The clouds are lifting
Artists explore emotional response to 9/ 11 attacks in new exhibit in New York.
ARTIST Christopher Saucedo, dressed in black, stood with his hands in his pockets next to his mixed media artwork at the National Sept 11 Memorial & Museum in Manhattan.
His brother Gregory, a firefighter, died in the line of duty in the collapse of the North Tower of the World Trade Centre in the Sept 11, 2001, attacks.
Saucedo's work is part of an upcoming exhibit, Rendering The Unthinkable: Artists Respond To 9/ 11, in which 13 New York Citybased artists explore their reactions to the airplane attacks, in which nearly 3,000 people died.
“We thought, there needs to be another way in to remembering, and we realised that art is another way in,” said Alice M. Greenwald, director of the 9/ 11 Memorial Museum, last Thursday.
“It gives you that immediacy of the emotional truth of that moment, and you see through another person's eyes and through their artistic practice, how they struggled with the very same emotions that all of us felt.”
The exhibit stands as a counterpoint to the museum's permanent exhibitions, which tell the story of the Sept 11 attacks and commemorate those who died with wrenchingly familiar sights as well as artefacts.
The art ranges broadly in form, from paintings and sculptures to works on paper and video.
Saucedo, for instance, pressed linen pulp on handmade paper to create World Trade Center As A Cloud, which comprises three panels. American painter, sculptor Eric Fischl, who lost a friend in the attacks, is displaying a bronze sculpture, Tumbling Woman.
The three founding members of performance art company Blue Man Group made Exh ibit 13, a four- minute video of burnt papers, letters, business forms and personal notes that blew from the World Trade Centre into the yard of their rehearsal space in Brooklyn.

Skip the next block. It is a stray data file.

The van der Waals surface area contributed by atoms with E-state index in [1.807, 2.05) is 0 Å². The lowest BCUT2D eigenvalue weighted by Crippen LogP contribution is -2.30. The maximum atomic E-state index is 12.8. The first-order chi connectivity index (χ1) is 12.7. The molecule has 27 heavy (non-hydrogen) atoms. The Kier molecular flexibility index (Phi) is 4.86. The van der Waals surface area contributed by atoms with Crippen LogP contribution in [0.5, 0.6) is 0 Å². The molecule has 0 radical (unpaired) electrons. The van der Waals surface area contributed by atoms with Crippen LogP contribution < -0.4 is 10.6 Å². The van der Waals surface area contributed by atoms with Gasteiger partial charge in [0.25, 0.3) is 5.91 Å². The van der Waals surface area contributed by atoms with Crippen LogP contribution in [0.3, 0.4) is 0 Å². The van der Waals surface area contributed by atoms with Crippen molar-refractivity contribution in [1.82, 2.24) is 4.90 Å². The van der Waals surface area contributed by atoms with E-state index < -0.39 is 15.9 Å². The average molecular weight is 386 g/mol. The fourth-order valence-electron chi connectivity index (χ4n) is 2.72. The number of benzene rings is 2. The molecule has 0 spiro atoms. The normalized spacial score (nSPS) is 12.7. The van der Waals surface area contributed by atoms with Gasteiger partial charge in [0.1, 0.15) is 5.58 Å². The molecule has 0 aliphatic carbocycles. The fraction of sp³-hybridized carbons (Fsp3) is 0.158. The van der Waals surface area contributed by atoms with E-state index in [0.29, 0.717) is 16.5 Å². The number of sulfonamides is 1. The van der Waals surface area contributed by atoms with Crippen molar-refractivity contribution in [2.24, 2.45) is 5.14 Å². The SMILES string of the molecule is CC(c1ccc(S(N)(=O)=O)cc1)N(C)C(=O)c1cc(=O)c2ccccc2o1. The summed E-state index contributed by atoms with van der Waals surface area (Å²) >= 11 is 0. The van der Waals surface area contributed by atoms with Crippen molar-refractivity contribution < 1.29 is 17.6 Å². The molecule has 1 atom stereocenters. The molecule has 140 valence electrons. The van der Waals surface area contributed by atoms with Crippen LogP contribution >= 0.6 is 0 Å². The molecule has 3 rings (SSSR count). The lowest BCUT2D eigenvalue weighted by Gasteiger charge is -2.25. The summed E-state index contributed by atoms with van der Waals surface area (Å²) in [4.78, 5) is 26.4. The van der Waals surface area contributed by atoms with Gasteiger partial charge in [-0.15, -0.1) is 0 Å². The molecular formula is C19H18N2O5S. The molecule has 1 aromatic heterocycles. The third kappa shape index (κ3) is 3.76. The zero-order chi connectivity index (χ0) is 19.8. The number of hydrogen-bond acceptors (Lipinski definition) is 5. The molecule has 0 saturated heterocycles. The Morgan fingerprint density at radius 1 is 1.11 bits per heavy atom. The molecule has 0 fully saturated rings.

Chris Wink, co- founder of the group and original Blue Man, said creating the video was a way of processing the attacks.
“We didn't know how we could go back to our sort of comedic work given what we were feeling and what was going on,” said Wink.
Wink said the real purpose of the video was to provide people with a gentler, more reflective space that was less alarmist than what people were seeing in the news.
“It's like each piece of paper represents a different story, a different community, a different system, a different life interrupted,” adds Wink, noting that he will be taking his kids to the exhibit.
“Memorialising is very important to people directly affected, but, of course, who wasn't affected indirectly?”
Rendering Th e Unthinkable: Artists Respond To 9/ 11 is the first major special exhibition for the museum. It will open to the public on Sept 12. – Reuters
Some of the paintings by artist Manju Shandler at the new exhibition at the 9/ 11 Memorial Museum in New York titled Rendering The Unthinkable: Artists Respond To 9/ 11.
Works by artist Todd Stone are seen at the exhibition’s preview. — Reuters
Artist Ejay Weiss speaks with media in front of his work 9/ 11
Elegies, created in 2001/ 2002.